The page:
A jolting bumper-car ride across five years of recent Yugoslav history through the story of two on-the-make teenagers, Srdjan Dragojevic’s “The Wounds” plays at times like a Serbian “Trainspotting.” Latest feature from the director of “Pretty Village, Pretty Flame” is a more in-your-face, blackly comic look at recent Yugoslav history, lensed in a style halfway between frantic Balkan tragi-comedy and MTV, and as a result lacks the earlier pic’s slow-brewing visceral punch. However, the often scary rawness of the emotions on display still makes for a powerful viewing experience, accessible to discerning auds not yet burned out by daily reporting of the region’s miseries.
Film opened in Belgrade in May and in its first three months racked up some 300,000 admissions, despite the Serbian government ordering a total publicity blackout in state-controlled media after a week in release. Pic is hardly a tourist brochure for the place or its people, and at its Toronto screening Dragojevic announced that it’s probably his last movie in Serbia for some time.
Spaced-out start, set in the fall of ’96, intros viewers to Pinki (newcomer Dusan Pekic), the film’s narrator, and Kraut (fellow newcomer Milan Maric), two kids high on drugs who are hot-rodding through Belgrade’s streets at a time when the city is celebrating the end of war. In short order, we meet Pinki’s family, led by his excitable father (veteran Predrag Miki Manojlovic, in a funny turn), and the two boys’ Slovenian friend, Dijabola (Andreja Jovanovic), butt of their jokes, as we flash back to 1991 and the tide of Serbian nationalism then engulfing the country.
Though foreign sanctions are in force and the family is busy stockpiling goods, Pinki and Kraut are more interested in other things — small-time crime, girls and masturbation. The young teens hang out with Dickie (producer Dragan Bjelogrlic, in a richly etched perf), a flashy trafficker who uses his wild g.f., Suki (Branka Katic), to demonstrate sex to the boys and introduces them to the world of smart cars and easy money. Their ambition is to be invited onto a TV talkshow, “Street Pulse,” chaired by Dijabola’s sexy mom (tube star Vesna Trivalic) and showcasing the toughest members of the city’s streets.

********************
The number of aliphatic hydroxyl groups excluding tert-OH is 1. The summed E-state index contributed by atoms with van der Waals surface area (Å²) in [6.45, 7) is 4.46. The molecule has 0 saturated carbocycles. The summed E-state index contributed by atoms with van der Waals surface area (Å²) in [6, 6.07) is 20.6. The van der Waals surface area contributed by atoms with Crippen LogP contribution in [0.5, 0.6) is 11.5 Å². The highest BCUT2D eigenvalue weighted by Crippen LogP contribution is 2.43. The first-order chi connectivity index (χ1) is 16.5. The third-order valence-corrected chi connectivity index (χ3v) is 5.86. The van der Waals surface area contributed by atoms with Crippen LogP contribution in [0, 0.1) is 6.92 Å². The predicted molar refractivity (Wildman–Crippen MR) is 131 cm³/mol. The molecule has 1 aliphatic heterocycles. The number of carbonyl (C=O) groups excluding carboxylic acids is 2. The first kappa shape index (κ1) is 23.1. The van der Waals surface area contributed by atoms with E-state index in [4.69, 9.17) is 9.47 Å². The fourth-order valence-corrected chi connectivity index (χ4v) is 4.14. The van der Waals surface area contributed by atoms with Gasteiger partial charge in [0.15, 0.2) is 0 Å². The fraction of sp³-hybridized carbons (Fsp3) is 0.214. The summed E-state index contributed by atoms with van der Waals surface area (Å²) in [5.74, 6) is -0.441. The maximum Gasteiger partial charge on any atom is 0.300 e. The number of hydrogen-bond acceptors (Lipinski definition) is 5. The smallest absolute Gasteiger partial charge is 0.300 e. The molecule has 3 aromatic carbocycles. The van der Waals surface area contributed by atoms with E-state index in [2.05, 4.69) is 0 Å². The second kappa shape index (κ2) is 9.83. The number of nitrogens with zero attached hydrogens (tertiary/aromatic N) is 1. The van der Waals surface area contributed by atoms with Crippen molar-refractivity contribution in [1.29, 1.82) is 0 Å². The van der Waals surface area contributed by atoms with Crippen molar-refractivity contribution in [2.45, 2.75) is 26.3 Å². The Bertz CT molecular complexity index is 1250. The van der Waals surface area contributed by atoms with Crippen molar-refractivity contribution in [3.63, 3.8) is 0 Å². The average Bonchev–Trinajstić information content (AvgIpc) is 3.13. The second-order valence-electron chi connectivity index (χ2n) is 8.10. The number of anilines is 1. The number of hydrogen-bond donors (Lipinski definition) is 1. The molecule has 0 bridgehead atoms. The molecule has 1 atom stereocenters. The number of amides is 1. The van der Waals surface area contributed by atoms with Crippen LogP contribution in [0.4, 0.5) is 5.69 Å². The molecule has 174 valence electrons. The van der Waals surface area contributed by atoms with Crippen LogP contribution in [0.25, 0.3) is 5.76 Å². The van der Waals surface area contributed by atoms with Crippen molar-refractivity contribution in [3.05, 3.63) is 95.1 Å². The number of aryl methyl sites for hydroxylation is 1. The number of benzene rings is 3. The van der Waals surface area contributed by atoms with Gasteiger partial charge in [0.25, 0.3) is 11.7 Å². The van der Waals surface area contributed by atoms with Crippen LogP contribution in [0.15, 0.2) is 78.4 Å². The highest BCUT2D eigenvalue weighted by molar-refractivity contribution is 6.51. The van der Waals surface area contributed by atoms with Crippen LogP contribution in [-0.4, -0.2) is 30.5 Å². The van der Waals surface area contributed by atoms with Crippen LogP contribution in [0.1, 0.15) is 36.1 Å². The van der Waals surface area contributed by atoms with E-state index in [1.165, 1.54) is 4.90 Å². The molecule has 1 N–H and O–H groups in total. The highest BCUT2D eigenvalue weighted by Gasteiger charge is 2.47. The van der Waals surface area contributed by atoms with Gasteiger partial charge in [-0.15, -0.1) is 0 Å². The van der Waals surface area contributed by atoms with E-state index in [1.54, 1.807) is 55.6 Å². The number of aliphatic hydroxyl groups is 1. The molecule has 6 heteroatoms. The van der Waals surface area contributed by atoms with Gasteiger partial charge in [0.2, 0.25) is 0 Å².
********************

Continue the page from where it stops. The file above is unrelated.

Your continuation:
Though many of the local jokes don’t translate for non-Serbs, this opening 40-minute section is a rambunctious, often wildly funny roller coaster ride. Thereafter, things turn progressively darker: first in the segment set in 1993, as the country enters its darkest hours of shame, and Pinki and Kraut (following their mentor Dickie) are shown getting heavily into chemicals; and finally in the 1995 section, by which time our young heroes are drug-crazed killers and even Kraut’s grandmother is doing lines of coke.
The movie’s relentless progression from light to dark is valid in terms of Dragojevic’s thesis — that a whole generation of Serbs has been robbed of its youth and given psychological scars that will never heal. Dramatically, however, the pic has problems in its final reels, in which Pinki and Kraut’s friendship breaks down, leading to a weird, bloody finale in a graveyard that would be more at home in a B-grade gangster movie.
Despite its visual flash, torrent of four-letter dialogue and evident desire to push the taste envelope in every direction, the picture is, in fact, carefully directed for the most part: As in the very different “Pretty Village,” Dragojevic has simply adopted a surface style that fits the subject matter. As a writer, however, he seems unable to make the transition in the final stages to portraying characters who can really engage the audience’s emotions on a deeper level.
From the get-go, these are clearly people on a one-way ticket to hell, and, once the laughs stop, interest in their fate diminishes as the pessimism piles up. Redemption never enters the picture.
On a technical level, pic is fine, with editing done in Athens. Performances are all rich down the line, with special mention to Milan Maric’s Kraut, a study in mentally fried psychosis that’s up there with Robert Carlyle’s Begbie in “Trainspotting.”